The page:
SOCHI, Russia (AP) -- By the busload, the world's athletes and visitors rolled toward Sochi's airport and took off for home Monday, fresh from a Winter Games experience that many Russians pronounced a smashing success and that the Olympic movement's chief enthusiastically labeled a victory for the region and the host nation. "Yes! We did it!" one Olympic volunteer exulted as she darted into the night.
After 17 days of global sport and spotlight, Sochi ended the spirited chants of "Ro-ssi-ya! Ro-ssi-ya!" and started cleaning up.
Travelers through the region's airport, rebuilt completely for the games, reported briskly moving security lines and check-in times of anywhere from 10 minutes to three hours, depending on destination. On what was predicted to be the heaviest Olympic-related travel day, the transit situation seemed to come down to this: It was like a busy morning at any normal big-city airport.
By the Black Sea coastline, Olympic Park, which will be hosting events at the upcoming Paralympic Games, had cleared out. Like the city of Sochi around it, the park felt deserted except for the legions of volunteers in multicolored patchwork jackets who still patrolled the area. Most security barriers remained in place in anticipation of the Paralympics, but security was noticeably more relaxed.
These Winter Games, Russian President Vladimir Putin's political showpiece and bragging trophy, convened under storm clouds - international concerns about gay rights and fears of a terror attack among them. But athletes overwhelmingly chose not to use the Olympic stage to make any statements, and the games opened and closed with vigorous (if sometimes spotty) security and no sign of any potentially violent activity.
When it came to logistics and sports, Russia outdid itself. Beyond initial grumblings about unfinished hotels and stray dogs, the Olympic infrastructure performed close to flawlessly. And the athletes: The home team claimed 33 medals, its largest haul ever - even counting the Soviet Union days - and a far cry from the 2010 performance in Vancouver that disappointed Putin and so many Russians.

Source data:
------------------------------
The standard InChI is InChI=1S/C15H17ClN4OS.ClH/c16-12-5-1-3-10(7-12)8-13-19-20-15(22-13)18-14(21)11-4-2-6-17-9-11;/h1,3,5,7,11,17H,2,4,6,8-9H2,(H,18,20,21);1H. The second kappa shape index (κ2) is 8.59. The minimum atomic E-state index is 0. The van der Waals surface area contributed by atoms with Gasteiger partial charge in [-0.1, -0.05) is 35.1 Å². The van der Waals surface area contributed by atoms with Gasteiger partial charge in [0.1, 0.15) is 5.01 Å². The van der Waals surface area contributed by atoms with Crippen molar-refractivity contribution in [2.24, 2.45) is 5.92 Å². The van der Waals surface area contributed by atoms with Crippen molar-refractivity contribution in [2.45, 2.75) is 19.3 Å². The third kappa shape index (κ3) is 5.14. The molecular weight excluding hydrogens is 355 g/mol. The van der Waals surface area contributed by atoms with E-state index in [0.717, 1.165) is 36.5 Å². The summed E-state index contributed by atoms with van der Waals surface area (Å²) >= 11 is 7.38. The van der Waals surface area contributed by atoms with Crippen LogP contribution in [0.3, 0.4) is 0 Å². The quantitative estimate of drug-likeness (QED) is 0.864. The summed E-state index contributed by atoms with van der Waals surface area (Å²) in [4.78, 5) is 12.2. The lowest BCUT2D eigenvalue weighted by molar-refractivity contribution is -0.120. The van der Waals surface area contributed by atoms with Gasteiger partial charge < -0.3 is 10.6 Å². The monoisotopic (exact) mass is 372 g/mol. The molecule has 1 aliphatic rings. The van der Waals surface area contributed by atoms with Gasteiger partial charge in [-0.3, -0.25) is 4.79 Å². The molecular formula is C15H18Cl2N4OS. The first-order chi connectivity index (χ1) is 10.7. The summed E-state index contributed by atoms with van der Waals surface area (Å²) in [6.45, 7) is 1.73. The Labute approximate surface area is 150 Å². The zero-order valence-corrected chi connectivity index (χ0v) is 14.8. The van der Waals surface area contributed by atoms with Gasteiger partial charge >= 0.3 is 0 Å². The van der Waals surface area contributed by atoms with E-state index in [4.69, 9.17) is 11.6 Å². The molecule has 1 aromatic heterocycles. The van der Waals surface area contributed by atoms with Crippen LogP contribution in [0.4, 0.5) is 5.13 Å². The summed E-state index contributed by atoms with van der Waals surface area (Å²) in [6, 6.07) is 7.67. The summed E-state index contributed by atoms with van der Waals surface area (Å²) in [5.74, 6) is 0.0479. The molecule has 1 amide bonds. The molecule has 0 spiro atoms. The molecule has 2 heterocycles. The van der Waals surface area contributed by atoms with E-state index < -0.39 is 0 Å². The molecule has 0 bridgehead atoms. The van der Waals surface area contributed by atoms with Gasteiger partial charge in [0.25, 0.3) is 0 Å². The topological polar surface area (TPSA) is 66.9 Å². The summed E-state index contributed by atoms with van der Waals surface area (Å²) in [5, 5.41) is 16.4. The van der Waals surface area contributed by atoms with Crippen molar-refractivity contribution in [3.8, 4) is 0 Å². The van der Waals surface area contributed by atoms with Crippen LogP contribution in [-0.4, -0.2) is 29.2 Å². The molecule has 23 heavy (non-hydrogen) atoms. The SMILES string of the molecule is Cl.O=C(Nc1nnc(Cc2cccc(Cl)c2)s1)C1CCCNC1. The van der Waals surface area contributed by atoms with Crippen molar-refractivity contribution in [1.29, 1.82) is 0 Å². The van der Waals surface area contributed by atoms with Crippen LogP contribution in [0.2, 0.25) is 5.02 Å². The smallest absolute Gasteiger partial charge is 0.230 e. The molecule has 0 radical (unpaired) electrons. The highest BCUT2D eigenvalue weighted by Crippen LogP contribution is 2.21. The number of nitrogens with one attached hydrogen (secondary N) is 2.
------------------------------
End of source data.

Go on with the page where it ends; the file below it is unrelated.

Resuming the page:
"Russia has delivered on its promise," said Dmitry Chernyshenko, head of the Sochi organizing committee.
The successes - and a visually rich closing-ceremony tour through Russian history that ended with a handoff to the next Winter Games host city, Pyeongchang in South Korea - produced a party-like-it's-1999 atmosphere across the finally chilly Olympic Park during Monday's early hours.
Young Sochi Games volunteers, restrained and professional for 17 days, busted loose, running around outside Fisht Stadium with whoops, hollers and squeals. Selfies gave way to enthusiastic group shots - and group hugs. "Thank you for coming! Thank you for being here!" volunteers shouted to passing visitors as Olympic Park emptied out.
"Amazing. Look at this. Look at what we got done," said Viktor Virchenko, a heavily mustachioed folk dancer from nearby Stanitsa Leningradskaya who was cheerfully stalking Olympic Park early Monday in traditional woolen hat and 19th-century regalia. "I am very proud," he said.
IOC President Thomas Bach, closing the games Sunday night, eschewed the wording of predecessors that sometimes tried to assess the overall quality of a particular Olympics. Instead, he focused on calling them "the athletes' games" and spent many words praising both the region and Putin. Russia, Bach said, came through when it needed to.
"What took decades in other parts of the world was achieved here in Sochi in just seven years," he said.
Which raises the question: What happens to Sochi next, now that it has been effectively built up from scratch? After billions in investment and a world-class event pulled off successfully, it has a G-8 summit and Formula One racing just around the corner.
But can it be a resort region with long-term viability, or will it - despite its mountains and water so conveniently close together - suffer the fate of some other former Olympic cities and struggle to bring the masses to its doorstep? Bach, for one, says it "definitely has a future" after a previous bid and two decades of preparation.
"Seeing now, 20 years after this transformation, it was really amazing," he said in the hours before the Olympics ended. "And now it will be important to secure the legacy of this games."
Many Russians give all credit to Putin.